It’s one of the oldest tricks in the political playbook: When you’re in trouble, conjure up a boogey man to distract from your failures and play on voters’ fears. This year’s targets: undocumented immigrants.
It’s not that there aren’t real reasons to fix our broken immigration system. And, earlier this year, it seemed that the debate over immigration would actually result in action—tough, fair and practical comprehensive immigration reform.
Led by John McCain and Ted Kennedy, the Senate passed, with bipartisan support, a bill that addressed border security, created a path to earned citizenship for hardworking immigrants already here and acknowledged the realities of businesses that rely on immigrant labor.
The measure was fair to taxpayers by asking undocumented workers to pay back taxes before being able to become citizens, and was fair to workers who have contributed greatly to our economy by allowing them to come out of the shadows and protecting them against being exploited.
But the House Republicans had already passed an amazingly callous, enforcement-only bill that would not only make felons of undocumented workers, but would also criminalize soup kitchen volunteers and religious organizations who give humanitarian assistance to the undocumented. People who have lived, worked and paid taxes here for years would be made felons and permanently ineligible to earn citizenship.
In the rants from the far-right, the House Republicans heard a possible solution to their plunging poll numbers. They refused to negotiate in conference with their Senate colleagues, figuring they could score political points by spending August holding “field hearings” that had nothing to do with learning anything new about immigration and everything to do with creating forums to grandstand for local media.Remember, these supposedly fact-finding hearings were all held after House Republicans passed their version of immigration “reform”—and the vast majority of witnesses permitted to speak at the hearings held long-documented anti-immigration views.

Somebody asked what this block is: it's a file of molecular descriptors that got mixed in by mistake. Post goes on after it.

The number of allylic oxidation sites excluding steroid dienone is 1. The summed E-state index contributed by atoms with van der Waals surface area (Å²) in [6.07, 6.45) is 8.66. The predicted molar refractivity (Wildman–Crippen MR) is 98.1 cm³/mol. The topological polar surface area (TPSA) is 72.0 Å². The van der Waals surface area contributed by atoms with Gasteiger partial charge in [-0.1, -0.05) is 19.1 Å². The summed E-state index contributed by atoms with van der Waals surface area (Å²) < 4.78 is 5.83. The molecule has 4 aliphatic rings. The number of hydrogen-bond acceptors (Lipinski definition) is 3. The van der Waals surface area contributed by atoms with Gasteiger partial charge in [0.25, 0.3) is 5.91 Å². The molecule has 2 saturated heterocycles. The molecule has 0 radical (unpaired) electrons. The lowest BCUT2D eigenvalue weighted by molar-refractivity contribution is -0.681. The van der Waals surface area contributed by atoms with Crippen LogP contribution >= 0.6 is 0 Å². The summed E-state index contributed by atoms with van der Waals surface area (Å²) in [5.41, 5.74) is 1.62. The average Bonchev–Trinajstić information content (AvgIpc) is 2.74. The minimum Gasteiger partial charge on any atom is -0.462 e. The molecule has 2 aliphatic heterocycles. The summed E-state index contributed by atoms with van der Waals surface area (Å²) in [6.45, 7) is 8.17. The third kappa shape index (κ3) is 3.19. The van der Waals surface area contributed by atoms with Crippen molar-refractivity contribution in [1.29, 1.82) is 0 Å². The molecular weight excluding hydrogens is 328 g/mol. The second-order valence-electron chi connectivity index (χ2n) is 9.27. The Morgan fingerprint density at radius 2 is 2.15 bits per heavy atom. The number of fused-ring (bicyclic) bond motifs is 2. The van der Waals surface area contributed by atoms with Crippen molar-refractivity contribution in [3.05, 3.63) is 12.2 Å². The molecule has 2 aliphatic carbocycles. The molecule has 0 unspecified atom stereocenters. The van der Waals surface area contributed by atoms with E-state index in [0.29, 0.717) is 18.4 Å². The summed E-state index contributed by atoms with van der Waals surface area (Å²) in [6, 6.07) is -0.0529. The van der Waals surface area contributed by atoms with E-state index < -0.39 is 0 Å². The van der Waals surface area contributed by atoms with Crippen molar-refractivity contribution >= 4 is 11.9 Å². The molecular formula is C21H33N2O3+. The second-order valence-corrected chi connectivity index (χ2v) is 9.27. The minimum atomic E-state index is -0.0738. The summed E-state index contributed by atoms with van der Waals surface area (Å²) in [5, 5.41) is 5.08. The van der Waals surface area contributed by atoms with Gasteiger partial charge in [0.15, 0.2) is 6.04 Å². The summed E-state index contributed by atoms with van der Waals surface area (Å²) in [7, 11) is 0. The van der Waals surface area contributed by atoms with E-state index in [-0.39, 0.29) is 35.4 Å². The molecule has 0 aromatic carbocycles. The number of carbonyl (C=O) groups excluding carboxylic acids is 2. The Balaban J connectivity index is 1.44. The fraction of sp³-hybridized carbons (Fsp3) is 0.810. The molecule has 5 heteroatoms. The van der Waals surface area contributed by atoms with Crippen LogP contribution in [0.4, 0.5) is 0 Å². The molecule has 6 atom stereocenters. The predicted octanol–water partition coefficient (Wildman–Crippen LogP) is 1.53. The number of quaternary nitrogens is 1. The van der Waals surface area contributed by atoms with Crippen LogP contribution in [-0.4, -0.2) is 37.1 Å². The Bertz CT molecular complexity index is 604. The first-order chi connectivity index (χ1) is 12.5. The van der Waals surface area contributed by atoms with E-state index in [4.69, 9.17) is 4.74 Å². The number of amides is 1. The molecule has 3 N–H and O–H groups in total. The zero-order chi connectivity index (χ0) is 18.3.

The brazenly political nature of the hearings was even evidenced in their names, like this gem from San Diego: “Would the Reid-Kennedy Bill Impose Huge Unfunded Mandates on State and Local Governments?” That succinctly illustrates the Republicans’ objectives: One, obscure the fact that the Senate bill had bipartisan support (hello, John McCain) by naming it after two Democrats; and two, inflaming the debate in hopes of energizing anti-immigrant voters in November.
So-called immigration reforms that focus only on punishing undocumented immigrants or building bigger barricades cannot and will not be effective. We have to also address the economic realities that drive immigration, including the many American businesses and communities that rely on immigrant labor. Already a labor shortage is being felt in the vineyards of California, the lettuce fields of Colorado and strawberry patches in New York. Towns that have succumbed to anti-immigrant hysteria and passed harsh ordinances are already seeing damage to their economies as well as to their spirit of community.
Speaker of the House J. Dennis Hastert, R-Ill., insists on calling the sham summer hearings a success and has continued to push for enforcement-only legislation. But it is clear that enforcement-only policies will not work: There’s 20 years' precedent of spectacular failure as proof. In putting down the bipartisan Senate bill, Hastert said that the House Republicans’ brief visits to the border during the hearings gave him insight into the border’s needs.
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